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Microsoft Plans to Borrow Money for Yahoo Deal

Microsoft said Monday it may borrow money for the first time in its history to fund a portion of its $44.6 billion unsolicited offer for Yahoo.

Microsoft
Mark Lennihan
Microsoft

Microsoft also said it expects Yahoo's board to agree to the deal quickly, but Yahoo said over the weekend that it expects to take "quite a bit of time" to weigh all of its strategic options including remaining independent.

A source familiar with Yahoo's strategy said it is considering a business alliance with Google to fend off Microsoft's offer.

Microsoft Chief Financial Officer Chris Liddell said the software company may take on some debt to finance the cash portion of its 50-50 stock and cash offer for Yahoo, instead of drawing down its entire $21 billion cash pile.

"It's likely we're actually going to borrow for the first time," said Liddell in an annual strategy meeting with analysts. "It's going to be a mixture of the cash we have on hand plus debt."

Liddell declined to say whether Microsoft was already buying Yahoo stock on the open market. He also did not give any information on what form of debt Microsoft will seek in the capital markets.

Microsoft made public Friday its offer to pay Yahoo shareholders either $31 in cash or 0.9509 of a share of Microsoft common stock. The deal aims to create a formidable number two to challenge Google's dominance in Web search and digital advertising.

Analysts applauded Microsoft's decision to take on debt.

"Microsoft can probably get a lower price of debt than equity," said Kim Caughey, senior analyst at Fort Pitt Capital Group. "I've often wondered why Microsoft sits on the pile of cash. It doesn't make a lot of financial sense."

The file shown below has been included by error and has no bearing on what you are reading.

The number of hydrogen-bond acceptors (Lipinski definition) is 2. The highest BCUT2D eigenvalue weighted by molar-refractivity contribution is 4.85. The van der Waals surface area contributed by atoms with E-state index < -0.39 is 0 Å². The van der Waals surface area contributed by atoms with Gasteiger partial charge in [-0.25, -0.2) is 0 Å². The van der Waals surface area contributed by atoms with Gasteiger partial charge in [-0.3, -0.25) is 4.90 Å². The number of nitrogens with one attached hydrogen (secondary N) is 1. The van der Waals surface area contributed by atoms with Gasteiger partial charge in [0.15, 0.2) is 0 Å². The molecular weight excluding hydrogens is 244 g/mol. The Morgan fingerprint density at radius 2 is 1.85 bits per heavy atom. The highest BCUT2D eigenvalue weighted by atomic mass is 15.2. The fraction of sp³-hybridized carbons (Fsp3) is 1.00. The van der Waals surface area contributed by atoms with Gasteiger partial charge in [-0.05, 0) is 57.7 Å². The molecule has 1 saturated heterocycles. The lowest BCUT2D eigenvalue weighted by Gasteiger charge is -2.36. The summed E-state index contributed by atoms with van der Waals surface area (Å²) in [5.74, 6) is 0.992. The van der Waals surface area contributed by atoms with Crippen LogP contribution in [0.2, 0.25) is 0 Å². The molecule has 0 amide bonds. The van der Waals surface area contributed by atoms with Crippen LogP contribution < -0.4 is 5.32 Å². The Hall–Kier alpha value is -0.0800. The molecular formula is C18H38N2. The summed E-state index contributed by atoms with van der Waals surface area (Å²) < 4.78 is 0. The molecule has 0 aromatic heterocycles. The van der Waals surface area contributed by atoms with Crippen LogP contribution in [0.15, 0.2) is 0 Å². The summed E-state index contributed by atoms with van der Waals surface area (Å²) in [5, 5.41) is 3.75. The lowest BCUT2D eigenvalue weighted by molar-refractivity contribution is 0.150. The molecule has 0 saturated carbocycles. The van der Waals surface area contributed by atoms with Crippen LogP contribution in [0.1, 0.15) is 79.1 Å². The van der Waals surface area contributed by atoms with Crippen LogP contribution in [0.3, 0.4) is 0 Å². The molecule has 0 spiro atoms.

Liddell, when asked why Microsoft chose to dilute its stock instead of making an all-cash offer, said analysts need to keep the offer in perspective with the $31 billion that Microsoft spent in share buybacks and dividends in fiscal 2007.

Shares of Microsoft rose 10 cents to $30.55 in morning Nasdaq trading, while Yahoo shares rose 59 cents to $28.97.

At the same meeting, Microsoft Chief Executive Steve Ballmer said the offer for Yahoo was generous and he expects Yahoo's board and shareholders to agree to the buyout quickly.

"We trust the Yahoo board and the Yahoo shareholders will join with us quickly in deciding to move down an integrated path," Ballmer said.

Ballmer's comments seem to run contrary to Yahoo's statement that it may take "quite a bit of time" to weigh its strategic options including keeping the company independent.

According to a source familiar with Yahoo's strategy, the company is mulling a business alliance with Google to rebuff Microsoft's proposal. It has also received preliminary contacts from media, technology, telecommunications and financial companies, another source close to Yahoo said.

Microsoft said combining with Yahoo would speed up the process of building a company capable of capturing 40 percent of the digital advertising market. Ballmer noted, however, that if the company was successful in its bid, it would continue to invest in building the business.

Redmond, Washington-based Microsoft emphasized that it expects to see strong growth from most of its business units.

Liddell said he expects Microsoft's revenue to grow at a double-digit percentage in the coming fiscal year starting in July despite a potential U.S. economic slowdown.

Analysts, on average, forecast Microsoft's revenue to grow 10 percent to $66.4 billion in fiscal 2009 from an estimated $60.2 billion in the current year, according to Reuters Estimates.

Microsoft also said its first major update to Windows Vista was released to manufacturing. Usually, large organizations wait for the first major update before deploying a new operating system.

--CNBC.com has business relationships with both Yahoo and Microsoft.

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